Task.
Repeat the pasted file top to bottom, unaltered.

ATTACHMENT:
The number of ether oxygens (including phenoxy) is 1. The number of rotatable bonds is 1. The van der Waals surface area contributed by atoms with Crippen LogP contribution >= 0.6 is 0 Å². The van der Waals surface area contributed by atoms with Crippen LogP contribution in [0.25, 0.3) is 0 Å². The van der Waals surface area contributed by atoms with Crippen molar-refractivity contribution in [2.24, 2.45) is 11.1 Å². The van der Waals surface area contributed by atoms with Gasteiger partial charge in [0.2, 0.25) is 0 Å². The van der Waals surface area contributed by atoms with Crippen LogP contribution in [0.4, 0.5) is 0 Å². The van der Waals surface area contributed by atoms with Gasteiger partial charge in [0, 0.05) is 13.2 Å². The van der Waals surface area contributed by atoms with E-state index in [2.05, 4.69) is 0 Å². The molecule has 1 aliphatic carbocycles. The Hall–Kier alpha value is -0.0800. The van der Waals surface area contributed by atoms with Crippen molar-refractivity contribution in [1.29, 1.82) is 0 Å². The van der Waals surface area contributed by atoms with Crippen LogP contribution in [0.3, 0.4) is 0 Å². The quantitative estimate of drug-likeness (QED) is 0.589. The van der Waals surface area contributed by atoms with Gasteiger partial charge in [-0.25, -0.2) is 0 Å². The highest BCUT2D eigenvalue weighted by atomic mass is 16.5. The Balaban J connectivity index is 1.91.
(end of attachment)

The number of ether oxygens (including phenoxy) is 1. The number of rotatable bonds is 1. The van der Waals surface area contributed by atoms with Crippen LogP contribution >= 0.6 is 0 Å². The van der Waals surface area contributed by atoms with Crippen LogP contribution in [0.25, 0.3) is 0 Å². The van der Waals surface area contributed by atoms with Crippen molar-refractivity contribution in [2.24, 2.45) is 11.1 Å². The van der Waals surface area contributed by atoms with Gasteiger partial charge in [0.2, 0.25) is 0 Å². The van der Waals surface area contributed by atoms with Crippen LogP contribution in [0.4, 0.5) is 0 Å². The van der Waals surface area contributed by atoms with Gasteiger partial charge in [0, 0.05) is 13.2 Å². The van der Waals surface area contributed by atoms with E-state index in [2.05, 4.69) is 0 Å². The molecule has 1 aliphatic carbocycles. The Hall–Kier alpha value is -0.0800. The van der Waals surface area contributed by atoms with Crippen molar-refractivity contribution in [1.29, 1.82) is 0 Å². The van der Waals surface area contributed by atoms with Crippen LogP contribution in [0.3, 0.4) is 0 Å². The quantitative estimate of drug-likeness (QED) is 0.589. The van der Waals surface area contributed by atoms with Gasteiger partial charge in [-0.25, -0.2) is 0 Å². The highest BCUT2D eigenvalue weighted by atomic mass is 16.5. The Balaban J connectivity index is 1.91.